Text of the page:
First ride: Benelli TNT R160
It may be a little rough-edged, but that’s why this brawny streetfighter, which was released in 2011 to celebrate the famous company’s centenary, has so much appeal
Naked bike performance in all its unrestrained glory! That’s what Benelli’s TNT R160 streetfighter is all about, as it doesn’t rely on electronic aids, a steering damper or other support networks to get the job done: it’s all about a stonking engine (with an awesome exhaust note) and a supreme chassis to tear apart twisty roads with conviction.
And in Australia it can be all yours for $21,990, around the same dollar mark as its main opposition, including the Aprilia V4 R APRC ($21,990), Triumph Speed Triple R ($22,290) and MV Agusta Brutale 1090RR ($22,990).
The R160, which was first released in 2011 as part of Benelli’s centenary celebrations, isn’t as refined as the Triumph or Aprilia, which is an issue around town with its jerky fuelling under 4000rpm, where it’s difficult to maintain a constant speed; a heavy pull on the dry clutch, which replaces the cable version on the stock TNT; and average turning circle.
But when it’s time to tap the top-end on the shoulder, the Benelli becomes the master. Above 5000rpm the power delivery is manic, and the sweet-shifting gearbox will allow clutch-less gearchanges if you want to increase the tempo even more.
And if you like to broadcast yourself with wheelstands and general mischief, well then look no further. This is uninhibited riding at its best – and a reason why the R160 is a fresh point of departure in the streetfighter stakes.
The R160 engine is an evolution of the company’s signature 1131cc inline three-cylinder engine, which now has a higher compression ratio of 12.5:1, more aggressive camshafts (increased lift and duration) and shorter intake trumpets. The bore and stroke is 88mm x 62mm.
The changes have been profound: maximum power has now surged to 155hp at 10,300rpm, an increase of nearly 20hp. Meanwhile, torque has been increased a little to 120Nm at 8400rpm. Healthy numbers on both accounts, and the balance shaft does a great job – for the most part — of keeping all those power pulses contained.
By the way, the R160 chews up about 6.3 litres of fuel every 100km – not that fossil fuel conservation is a prime consideration when you’re riding this bike in fast mode. The tank holds 16 litres.
The suspension on the R160 has been uprated and is now fully adjustable at both ends – a 50mm Marzocchi upside-down fork working alongside a Sachs monoshock. There’s a steel trestle frame, with an aluminium-alloy subframe. The wheels are five-spoke aluminium on Michelin Pilot Power tyres – 120/70-17 and 190/50-17.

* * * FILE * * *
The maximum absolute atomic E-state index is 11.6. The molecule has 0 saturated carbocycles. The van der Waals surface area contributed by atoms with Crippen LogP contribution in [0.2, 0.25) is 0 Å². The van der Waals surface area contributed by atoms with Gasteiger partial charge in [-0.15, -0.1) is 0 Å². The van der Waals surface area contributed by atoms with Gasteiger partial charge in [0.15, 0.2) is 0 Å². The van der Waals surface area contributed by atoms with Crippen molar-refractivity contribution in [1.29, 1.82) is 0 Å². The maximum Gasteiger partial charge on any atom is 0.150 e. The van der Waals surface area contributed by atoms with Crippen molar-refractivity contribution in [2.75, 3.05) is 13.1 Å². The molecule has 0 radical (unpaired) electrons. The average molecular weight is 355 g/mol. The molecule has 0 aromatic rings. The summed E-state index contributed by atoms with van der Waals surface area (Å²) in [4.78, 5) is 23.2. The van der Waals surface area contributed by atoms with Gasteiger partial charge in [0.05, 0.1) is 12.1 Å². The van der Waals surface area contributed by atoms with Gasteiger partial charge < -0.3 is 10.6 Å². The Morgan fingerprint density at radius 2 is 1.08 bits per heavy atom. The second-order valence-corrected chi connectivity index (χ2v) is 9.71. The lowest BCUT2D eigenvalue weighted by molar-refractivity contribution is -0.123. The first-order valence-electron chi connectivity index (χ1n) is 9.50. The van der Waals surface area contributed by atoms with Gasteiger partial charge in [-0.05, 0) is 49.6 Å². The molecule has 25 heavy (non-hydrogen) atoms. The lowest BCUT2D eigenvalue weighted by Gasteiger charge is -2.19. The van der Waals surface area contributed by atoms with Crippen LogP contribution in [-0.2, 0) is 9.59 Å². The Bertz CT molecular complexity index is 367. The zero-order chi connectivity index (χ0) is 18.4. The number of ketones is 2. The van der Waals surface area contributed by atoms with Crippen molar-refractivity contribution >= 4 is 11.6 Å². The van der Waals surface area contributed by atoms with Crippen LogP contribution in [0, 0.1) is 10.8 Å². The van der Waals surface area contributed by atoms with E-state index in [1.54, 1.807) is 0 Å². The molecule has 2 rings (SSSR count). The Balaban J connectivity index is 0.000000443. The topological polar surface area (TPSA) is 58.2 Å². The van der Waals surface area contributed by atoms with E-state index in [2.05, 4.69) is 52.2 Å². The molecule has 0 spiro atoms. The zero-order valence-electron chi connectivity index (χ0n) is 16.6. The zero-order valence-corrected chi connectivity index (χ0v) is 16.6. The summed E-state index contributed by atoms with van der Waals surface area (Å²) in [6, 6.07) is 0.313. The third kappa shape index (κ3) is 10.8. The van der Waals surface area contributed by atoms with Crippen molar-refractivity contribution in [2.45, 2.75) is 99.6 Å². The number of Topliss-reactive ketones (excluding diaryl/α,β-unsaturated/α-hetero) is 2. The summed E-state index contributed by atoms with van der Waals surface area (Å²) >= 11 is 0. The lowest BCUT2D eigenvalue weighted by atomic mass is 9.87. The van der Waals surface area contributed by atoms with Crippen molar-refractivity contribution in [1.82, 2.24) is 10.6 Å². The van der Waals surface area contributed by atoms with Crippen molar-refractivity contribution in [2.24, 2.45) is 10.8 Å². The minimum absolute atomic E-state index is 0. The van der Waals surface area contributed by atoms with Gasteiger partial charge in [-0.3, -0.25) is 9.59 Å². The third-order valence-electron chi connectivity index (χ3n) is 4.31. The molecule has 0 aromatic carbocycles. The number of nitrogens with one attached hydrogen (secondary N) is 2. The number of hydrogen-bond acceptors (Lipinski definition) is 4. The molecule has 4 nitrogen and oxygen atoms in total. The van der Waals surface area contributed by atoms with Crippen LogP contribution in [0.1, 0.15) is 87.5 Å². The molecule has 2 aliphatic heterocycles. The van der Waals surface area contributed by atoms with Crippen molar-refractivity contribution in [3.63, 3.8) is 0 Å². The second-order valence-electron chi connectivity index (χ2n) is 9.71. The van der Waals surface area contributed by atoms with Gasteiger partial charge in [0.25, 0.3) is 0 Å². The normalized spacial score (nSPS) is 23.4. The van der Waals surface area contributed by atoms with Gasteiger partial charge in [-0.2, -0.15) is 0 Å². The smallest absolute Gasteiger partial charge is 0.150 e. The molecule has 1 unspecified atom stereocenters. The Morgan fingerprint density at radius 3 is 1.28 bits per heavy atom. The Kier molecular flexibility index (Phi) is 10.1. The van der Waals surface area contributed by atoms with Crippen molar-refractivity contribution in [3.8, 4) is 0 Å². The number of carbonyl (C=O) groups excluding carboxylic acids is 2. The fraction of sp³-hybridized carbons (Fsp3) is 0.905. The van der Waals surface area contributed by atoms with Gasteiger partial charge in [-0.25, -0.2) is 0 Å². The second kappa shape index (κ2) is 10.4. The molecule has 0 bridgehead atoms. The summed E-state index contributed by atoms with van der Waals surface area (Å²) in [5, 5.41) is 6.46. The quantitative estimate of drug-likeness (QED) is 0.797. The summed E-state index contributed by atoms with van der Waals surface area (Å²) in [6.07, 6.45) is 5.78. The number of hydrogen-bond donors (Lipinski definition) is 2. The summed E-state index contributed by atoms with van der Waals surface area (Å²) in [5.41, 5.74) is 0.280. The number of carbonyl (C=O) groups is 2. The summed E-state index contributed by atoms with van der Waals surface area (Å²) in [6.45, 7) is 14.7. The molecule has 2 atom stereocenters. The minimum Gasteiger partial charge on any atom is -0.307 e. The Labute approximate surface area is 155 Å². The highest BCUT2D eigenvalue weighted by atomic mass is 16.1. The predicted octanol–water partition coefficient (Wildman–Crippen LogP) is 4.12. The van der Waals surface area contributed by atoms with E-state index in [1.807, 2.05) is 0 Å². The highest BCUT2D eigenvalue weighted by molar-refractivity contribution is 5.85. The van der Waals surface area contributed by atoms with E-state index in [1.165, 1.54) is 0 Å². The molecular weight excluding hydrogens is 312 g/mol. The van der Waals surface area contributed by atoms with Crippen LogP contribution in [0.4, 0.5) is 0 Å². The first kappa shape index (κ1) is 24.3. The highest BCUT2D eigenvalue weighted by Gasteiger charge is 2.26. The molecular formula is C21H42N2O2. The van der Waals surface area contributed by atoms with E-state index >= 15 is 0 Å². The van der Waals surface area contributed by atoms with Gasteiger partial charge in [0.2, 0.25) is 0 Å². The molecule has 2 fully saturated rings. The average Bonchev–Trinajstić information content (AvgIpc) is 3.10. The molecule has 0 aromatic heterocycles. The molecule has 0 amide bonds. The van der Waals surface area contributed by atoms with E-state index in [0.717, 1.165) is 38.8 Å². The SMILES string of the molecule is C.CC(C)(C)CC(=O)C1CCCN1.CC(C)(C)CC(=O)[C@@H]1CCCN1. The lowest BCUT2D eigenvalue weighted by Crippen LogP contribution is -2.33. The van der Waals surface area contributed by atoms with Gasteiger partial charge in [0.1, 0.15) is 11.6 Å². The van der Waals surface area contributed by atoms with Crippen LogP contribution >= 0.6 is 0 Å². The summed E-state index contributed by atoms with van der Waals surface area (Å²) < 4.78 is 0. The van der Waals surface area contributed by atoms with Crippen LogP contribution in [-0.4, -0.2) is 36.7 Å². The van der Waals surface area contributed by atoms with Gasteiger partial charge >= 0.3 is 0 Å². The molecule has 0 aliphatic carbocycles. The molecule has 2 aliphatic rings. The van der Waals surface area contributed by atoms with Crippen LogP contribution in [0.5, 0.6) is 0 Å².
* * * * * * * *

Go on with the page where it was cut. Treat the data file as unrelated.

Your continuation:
The suspension is stiff, just like the Aprilia’s, so it doesn’t always massage away road imperfections. But on the flipside, the odd high-compression jolt through the body is a sacrifice for brilliant cornering prowess, where the R160 remains a beacon of stability and composure. In that heady environment, it certainly doesn’t feel like 208kg (dry) of machine is being hailed around.
The riding position is quite upright, with just enough of a sporting bias without putting too much pressure on the wrists. And the cockpit itself is quite roomy, the pegs are mounted quite low in the chassis, and there’s a comfortable seat to top off the spacious accommodation.
Even though the Marzocchi fork is quite firm, there’s still quite a bit of dive once the Brembo monobloc brakes are engaged. And that’s because the brakes basically go from nothing to razor-sharp in one fell swoop, which always increases the risk of lock-ups without the back-up of ABS.
And I’m speaking from experience, as I’ve locked up another streetfighter with a similar brake package and speared straight off the road. More potent doesn’t always equate with better real world performance.
The R160 isn’t cut from the same cloth as its competitors, and that’s the beauty of it. It’s not micro-managed by a haze of electronics, so it’s all up to the pilot to get the best out of it – whether that’s eating up hairpins or trying to keep it burbling along at a constant pace in the city. It isn’t a perfect machine – even some of the panel fitment is questionable – but you can’t hold a grudge against it.
The R160 is never going to be a volume seller, but riders looking for something with a distinctive style and demeanour should seriously take a look.
Benelli is imported into Australia by Urban Moto Imports, with a unique business model that befits the marque’s boutique status.
SPECS: BENELLI TNT R160
Type: Liquid-cooled, DOHC in-line triple
Fuel system: Electronic fuel injection
Claimed maximum power: 158hp (113.1kW) at 10,300rpm
Claimed maximum torque: 120Nm at 8400rpm
Type: Six speed
Final drive: Chain
CHASSIS AND RUNNING GEAR
Frame type: Front steel trestle, rear aluminium alloy casting
Front suspension: Marzocchi 50mm upside-down fork with compression and preload adjustment, 120mm travel
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